“Richard Horan sure can write! [but] Many of us already know this stuff from listening to NPR in Walmart parking lots.”
In the introduction to Harvest: An Adventure into the Heart of America’s Family Farms, author Richard Horan finds himself sitting in his rusted van in a Walmart parking lot, waiting for his daughter while she buys a cell phone. He is listening to NPR and worrying about the toxins coming from the pavement beneath the car. Seeing obese people walk out of Walmart, he describes a singular event from his childhood involving an elderly Italian woman who was inordinately proud of her delicious peaches.
Ah, I thought, here is a nature writer who not only knows how to write a story, but has a great sense of humor—and can get it down on paper. His description of the mole on the chin of the peach grower had me laughing out loud. Indeed, there were lots and lots of clever lines in Harvest. Richard Horan sure can write!
Unfortunately, despite the humor and extremely good writing, I didn’t really enjoy Harvest. There was something about the story that I found unpleasant, and I can’t quite put my finger on it. May be that is why you should read the book and see if you agree. It could be just me.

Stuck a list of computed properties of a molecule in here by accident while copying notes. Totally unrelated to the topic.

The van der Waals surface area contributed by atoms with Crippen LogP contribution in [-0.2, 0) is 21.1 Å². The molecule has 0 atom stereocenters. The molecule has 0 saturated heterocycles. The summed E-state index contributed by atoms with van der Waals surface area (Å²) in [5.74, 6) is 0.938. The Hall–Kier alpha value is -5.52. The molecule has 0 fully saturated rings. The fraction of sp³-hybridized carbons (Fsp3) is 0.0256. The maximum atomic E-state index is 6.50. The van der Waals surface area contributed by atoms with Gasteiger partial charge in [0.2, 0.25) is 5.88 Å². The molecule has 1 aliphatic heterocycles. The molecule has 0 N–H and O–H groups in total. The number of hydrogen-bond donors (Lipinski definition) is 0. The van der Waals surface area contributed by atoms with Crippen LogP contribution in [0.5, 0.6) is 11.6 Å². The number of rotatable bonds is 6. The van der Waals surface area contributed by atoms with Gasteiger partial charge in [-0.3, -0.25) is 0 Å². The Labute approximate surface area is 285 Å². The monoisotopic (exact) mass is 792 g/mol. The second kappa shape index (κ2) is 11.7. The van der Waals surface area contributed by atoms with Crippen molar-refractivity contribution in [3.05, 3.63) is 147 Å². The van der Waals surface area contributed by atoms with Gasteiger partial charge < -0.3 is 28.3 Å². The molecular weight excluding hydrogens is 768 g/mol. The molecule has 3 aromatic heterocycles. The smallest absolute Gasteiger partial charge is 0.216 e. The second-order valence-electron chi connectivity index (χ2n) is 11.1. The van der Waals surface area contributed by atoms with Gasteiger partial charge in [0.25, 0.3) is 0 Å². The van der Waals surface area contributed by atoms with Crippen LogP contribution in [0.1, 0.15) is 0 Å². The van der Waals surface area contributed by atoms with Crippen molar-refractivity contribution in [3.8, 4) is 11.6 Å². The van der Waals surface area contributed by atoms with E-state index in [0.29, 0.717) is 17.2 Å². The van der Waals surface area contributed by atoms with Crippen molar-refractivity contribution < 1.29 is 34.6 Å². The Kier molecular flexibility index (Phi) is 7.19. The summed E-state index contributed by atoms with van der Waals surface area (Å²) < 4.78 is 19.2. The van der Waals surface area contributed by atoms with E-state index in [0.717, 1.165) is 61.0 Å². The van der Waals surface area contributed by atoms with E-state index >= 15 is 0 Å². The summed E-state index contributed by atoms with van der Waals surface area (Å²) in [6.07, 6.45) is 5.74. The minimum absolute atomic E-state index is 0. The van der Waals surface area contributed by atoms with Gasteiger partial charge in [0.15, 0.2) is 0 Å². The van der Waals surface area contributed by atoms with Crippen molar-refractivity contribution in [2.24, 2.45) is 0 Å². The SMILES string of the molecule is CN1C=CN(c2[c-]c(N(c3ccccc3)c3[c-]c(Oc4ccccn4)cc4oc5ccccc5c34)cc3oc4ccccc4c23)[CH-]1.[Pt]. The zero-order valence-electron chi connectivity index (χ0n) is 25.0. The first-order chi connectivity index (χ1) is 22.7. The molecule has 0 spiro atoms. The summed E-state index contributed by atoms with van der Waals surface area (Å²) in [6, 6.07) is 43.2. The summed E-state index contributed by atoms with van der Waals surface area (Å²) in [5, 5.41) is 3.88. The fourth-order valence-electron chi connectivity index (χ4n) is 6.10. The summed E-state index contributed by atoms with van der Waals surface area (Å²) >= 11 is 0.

For example, I found the whole venture to be incredibly self-centered. When he is unemployed, we are supposed to feel bad for Richard as he comes up with an idea to make some money, all the while having has a literary agent and allowing his young teen daughter to buy a new cell phone. Does anyone see a disconnect here?
Mr. Horan pokes fun at some of the characters he meets along the way. Yes, he was probably just describing them as he saw them and aiming for some yuks, but as those people provide the heart of the book’s content, instead of hilarity in schadenfreude, I felt uncomfortable.
Stereotypical characters abound in Harvest: hippie migrant workers, happy farm owners—that entire love, peace, and harmony abound because we grow organic food types.
Who knows, maybe Mr. Horan picked the wrong subject about which to write. An autobiographical account of learning about others harvesting 10 different fruits and vegetables seems a bit random and opportunistic a pairing.
Maybe the problem is with this reviewer. I was expecting a travel journal focusing on the greener aspects of the subject matter, for perhaps the idea behind all travel journals is to be self-absorbed. Or perhaps Mr. Horan doesn’t realize how trite some of the messages he garnered from his journey really are. Many of us already know this stuff from listening to NPR in Walmart parking lots.
Again, to be fair, Mr. Horan is a great writer with a wonderful sense of humor. He is obviously a keen observer, too. It just seemed that the book was a bit frivolous, a lark, a middle-aged diary—and not my cup of tea.